QQ: What Are My Values and What Do I Do With Them?Turns out, they’re basically the! key! to! everything!
Raise your hand if you’ve ever been personally victimized by a therapist’s social post (or let’s face it, every self-actualized human on the internet) telling you to honor your values followed by a quote that essentially boils down to “you can do it…maybe.” All of us? Great, same page. But, sorry, what are values again?
More often than not, we hear buzzwords like values (or toxic or boundaries) and keep on moving because the internet expects us to know what the hell that even means. And in this case, values are pretty important and worth understanding before reposting that ~enlightened~ meme.
So what are they? According to psychologist and leadership coach, Maike Neuhaus, PhD, “values are our core desired feelings—the things that we deem most important. In other words [our values are] what we’re hoping to get out of this life, and what we think is important in this life.” Those could be as broad as authenticity, dependability, and generosity. Or specific like friendship, health, or wealth.
Yeah, they’re big deals. And because values are so, um, valuable, understanding what your specific set looks like, can help you live your best damn life. They can act as our North Star, says Dr. Neuhaus, guiding us through decision making, goal setting, boundaries, relationships, and almost every other aspect of life.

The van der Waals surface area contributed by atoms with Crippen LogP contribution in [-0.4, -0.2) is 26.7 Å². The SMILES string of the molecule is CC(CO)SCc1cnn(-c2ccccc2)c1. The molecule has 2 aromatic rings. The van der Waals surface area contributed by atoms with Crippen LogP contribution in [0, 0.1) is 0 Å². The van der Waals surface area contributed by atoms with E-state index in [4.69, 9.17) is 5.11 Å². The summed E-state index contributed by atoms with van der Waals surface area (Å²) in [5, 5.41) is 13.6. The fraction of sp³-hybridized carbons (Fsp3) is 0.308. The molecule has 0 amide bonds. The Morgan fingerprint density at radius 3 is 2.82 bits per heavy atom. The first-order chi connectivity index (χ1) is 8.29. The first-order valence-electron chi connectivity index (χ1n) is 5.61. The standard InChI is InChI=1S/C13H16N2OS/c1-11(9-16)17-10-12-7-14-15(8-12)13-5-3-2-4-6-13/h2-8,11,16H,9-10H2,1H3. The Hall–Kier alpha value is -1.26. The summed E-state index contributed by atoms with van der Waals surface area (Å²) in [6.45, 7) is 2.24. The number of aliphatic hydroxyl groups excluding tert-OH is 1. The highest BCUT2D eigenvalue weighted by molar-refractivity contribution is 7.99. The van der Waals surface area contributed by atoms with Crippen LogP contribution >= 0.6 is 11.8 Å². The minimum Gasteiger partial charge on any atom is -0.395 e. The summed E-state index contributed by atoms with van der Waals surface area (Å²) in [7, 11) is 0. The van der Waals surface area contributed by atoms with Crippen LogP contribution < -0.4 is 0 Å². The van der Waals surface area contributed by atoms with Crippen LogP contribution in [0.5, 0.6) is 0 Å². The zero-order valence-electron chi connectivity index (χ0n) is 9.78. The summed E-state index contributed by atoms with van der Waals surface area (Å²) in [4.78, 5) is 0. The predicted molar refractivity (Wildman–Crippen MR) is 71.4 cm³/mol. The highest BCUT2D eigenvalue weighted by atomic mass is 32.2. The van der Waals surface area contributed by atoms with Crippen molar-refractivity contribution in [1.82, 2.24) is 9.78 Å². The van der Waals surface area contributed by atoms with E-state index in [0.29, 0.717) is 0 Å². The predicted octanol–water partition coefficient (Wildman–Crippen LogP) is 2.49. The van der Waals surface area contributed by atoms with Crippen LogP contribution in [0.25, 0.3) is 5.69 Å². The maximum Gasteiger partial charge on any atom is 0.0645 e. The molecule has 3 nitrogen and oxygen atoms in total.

These priorities stem from lots of places, says Dr. Neuhaus. Some we’re born with, some come from how we were raised or society in general, and the rest come from our life experiences. For example, if you grew up in a family that often struggled with money, you might be a person who really appreciates financial stability. Or you might have learned that you don’t need to make a certain salary to live a life that makes you happy. It could go either way!
How to Find Your Values
Unfortunately, values can be tough to pin down without setting aside time to really think about the things that are most important to you. Because of that, it can just feel easier to choose your values based on what you think should be significant or what others say is meaningful to them. That can lead you to make decisions that don’t feel very fulfilling, like deciding to live closer to your family because you know it’s a big deal to them—even if you’d like to do more exploring.
That’s where some quality time with your journal (or Google doc or Notes app) can be a super helpful tool. Start by asking yourself, When was I most proud of myself? You can also noodle on moments when you felt the most fulfilled or when you were the happiest. If you’re able to work through these prompts, you’ll begin to notice common themes through each memory, says Dr. Neuhaus. Spend as much time as you need free writing until you pinpoint the non-negotiables in your life.